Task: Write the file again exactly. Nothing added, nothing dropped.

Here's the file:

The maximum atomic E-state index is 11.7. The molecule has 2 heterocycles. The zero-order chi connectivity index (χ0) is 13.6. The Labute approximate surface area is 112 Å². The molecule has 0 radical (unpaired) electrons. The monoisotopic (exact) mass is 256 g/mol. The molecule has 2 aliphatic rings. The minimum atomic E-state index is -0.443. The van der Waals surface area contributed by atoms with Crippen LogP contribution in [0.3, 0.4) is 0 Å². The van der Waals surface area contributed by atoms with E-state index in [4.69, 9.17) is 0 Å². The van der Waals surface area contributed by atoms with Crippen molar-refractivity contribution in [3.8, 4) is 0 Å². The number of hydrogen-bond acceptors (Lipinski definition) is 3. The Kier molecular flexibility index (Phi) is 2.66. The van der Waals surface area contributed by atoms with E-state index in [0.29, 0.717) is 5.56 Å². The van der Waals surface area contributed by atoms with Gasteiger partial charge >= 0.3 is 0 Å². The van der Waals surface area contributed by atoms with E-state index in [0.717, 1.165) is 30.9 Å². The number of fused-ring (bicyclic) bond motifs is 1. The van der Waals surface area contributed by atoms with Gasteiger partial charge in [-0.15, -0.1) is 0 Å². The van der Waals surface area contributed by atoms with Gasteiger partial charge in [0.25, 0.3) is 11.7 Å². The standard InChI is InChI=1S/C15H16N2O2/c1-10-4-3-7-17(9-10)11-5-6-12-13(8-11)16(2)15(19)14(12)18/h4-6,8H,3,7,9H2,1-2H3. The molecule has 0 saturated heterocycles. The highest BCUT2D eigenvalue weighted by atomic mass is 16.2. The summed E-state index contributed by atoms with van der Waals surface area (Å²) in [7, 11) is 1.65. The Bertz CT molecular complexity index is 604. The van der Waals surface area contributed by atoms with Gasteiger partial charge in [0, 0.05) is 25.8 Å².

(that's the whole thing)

The maximum atomic E-state index is 11.7. The molecule has 2 heterocycles. The zero-order chi connectivity index (χ0) is 13.6. The Labute approximate surface area is 112 Å². The molecule has 0 radical (unpaired) electrons. The monoisotopic (exact) mass is 256 g/mol. The molecule has 2 aliphatic rings. The minimum atomic E-state index is -0.443. The van der Waals surface area contributed by atoms with Crippen LogP contribution in [0.3, 0.4) is 0 Å². The van der Waals surface area contributed by atoms with E-state index in [4.69, 9.17) is 0 Å². The van der Waals surface area contributed by atoms with Crippen molar-refractivity contribution in [3.8, 4) is 0 Å². The number of hydrogen-bond acceptors (Lipinski definition) is 3. The Kier molecular flexibility index (Phi) is 2.66. The van der Waals surface area contributed by atoms with E-state index in [0.29, 0.717) is 5.56 Å². The van der Waals surface area contributed by atoms with Gasteiger partial charge >= 0.3 is 0 Å². The van der Waals surface area contributed by atoms with E-state index in [0.717, 1.165) is 30.9 Å². The number of fused-ring (bicyclic) bond motifs is 1. The van der Waals surface area contributed by atoms with Gasteiger partial charge in [-0.15, -0.1) is 0 Å². The van der Waals surface area contributed by atoms with Gasteiger partial charge in [0.25, 0.3) is 11.7 Å². The standard InChI is InChI=1S/C15H16N2O2/c1-10-4-3-7-17(9-10)11-5-6-12-13(8-11)16(2)15(19)14(12)18/h4-6,8H,3,7,9H2,1-2H3. The molecule has 0 saturated heterocycles. The highest BCUT2D eigenvalue weighted by atomic mass is 16.2. The summed E-state index contributed by atoms with van der Waals surface area (Å²) in [7, 11) is 1.65. The Bertz CT molecular complexity index is 604. The van der Waals surface area contributed by atoms with Gasteiger partial charge in [0, 0.05) is 25.8 Å².